The attorney for the Republican Party claims that their unsuccessful attempt to prevent the Democratic voters of Hudson from the opportunity to select a candidate for mayor was due to the “evasion of the respondents that cost them the suit.” In fact, the Republican defeat was not caused by any actions taken by the Democrats. Had the Court overlooked the fundamental errors in the Republicans’ defective papers, it still would have reached the same result because the Republican objections to most of the signatures on the Opportunity to Ballot Petitions were wrong as a matter of law.
The Democrats submitted Opportunity to Ballot Petitions with 148 signatures of people wanting the opportunity to write in the name of a candidate for mayor in the Democratic primary election to be held on September 13, 2011. Only 92 valid signatures are required to grant the Petition. The Republicans challenged almost all of the signatures on the ground that the signers had previously signed a Petition (which was subsequently held to be invalid for the technical reason that the Democrats failed to file a necessary document) designating Nicholas Haddad as the Democratic candidate for mayor. Virginia Martin of the Board of Elections correctly rejected the Republican challenges because the law is clear that, if a voter signs a designating petition that is declared invalid for a technical reason, that voter is allowed to later sign a petition seeking the opportunity to write in a candidate’s name in a primary election.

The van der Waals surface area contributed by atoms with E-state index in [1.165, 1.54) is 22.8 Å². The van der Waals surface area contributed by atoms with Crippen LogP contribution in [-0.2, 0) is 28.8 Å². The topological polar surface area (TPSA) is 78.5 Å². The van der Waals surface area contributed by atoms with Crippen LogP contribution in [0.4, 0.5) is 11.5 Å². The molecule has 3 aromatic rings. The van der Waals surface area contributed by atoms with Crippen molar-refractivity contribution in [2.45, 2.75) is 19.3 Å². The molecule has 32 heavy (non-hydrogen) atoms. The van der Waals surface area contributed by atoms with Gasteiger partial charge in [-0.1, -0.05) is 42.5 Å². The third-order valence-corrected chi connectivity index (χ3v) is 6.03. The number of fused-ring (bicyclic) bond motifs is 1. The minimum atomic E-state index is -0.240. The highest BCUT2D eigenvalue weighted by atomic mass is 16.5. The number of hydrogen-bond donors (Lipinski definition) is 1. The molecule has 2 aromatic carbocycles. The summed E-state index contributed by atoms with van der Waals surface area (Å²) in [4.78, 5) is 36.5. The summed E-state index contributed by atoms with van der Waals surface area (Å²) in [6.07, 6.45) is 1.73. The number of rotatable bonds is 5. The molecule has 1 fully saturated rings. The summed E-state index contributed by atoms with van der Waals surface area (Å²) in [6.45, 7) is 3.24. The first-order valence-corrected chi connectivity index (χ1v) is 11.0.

The Republicans based their challenge on an incorrect reading of the law. Had the Court reached the merits of their lawsuit, it would have held that the cases relied on by the Republicans dealt with different situations that had nothing to do with the validity of the Opportunity to Ballot Petition that they were challenging. As the courts that have addressed similar situations have held, if they accepted the arguments that the Republicans are making, they would be disenfranchising a significant number of voters and depriving them of the right to select the candidate of their choice. Although the Republicans lost their lawsuit because of their own procedural errors, their attempt to deprive Hudson Democrats of the right to write in Nicholas Haddad for mayor at the primary would have been rejected by the Court, even if they hadn’t filed defective papers. In any event, justice was served.
Saturday, August 13, 2011
More About That Legal Battle
If you're still confused about the legal drama played out recently between the Republicans and Democrats, this letter, written by Edward Reisner, the attorney who represented Sarah Sterling in the lawsuit brought by the Republicans to invalidate the Democrats' opportunity to ballot petitions, offers some clarity.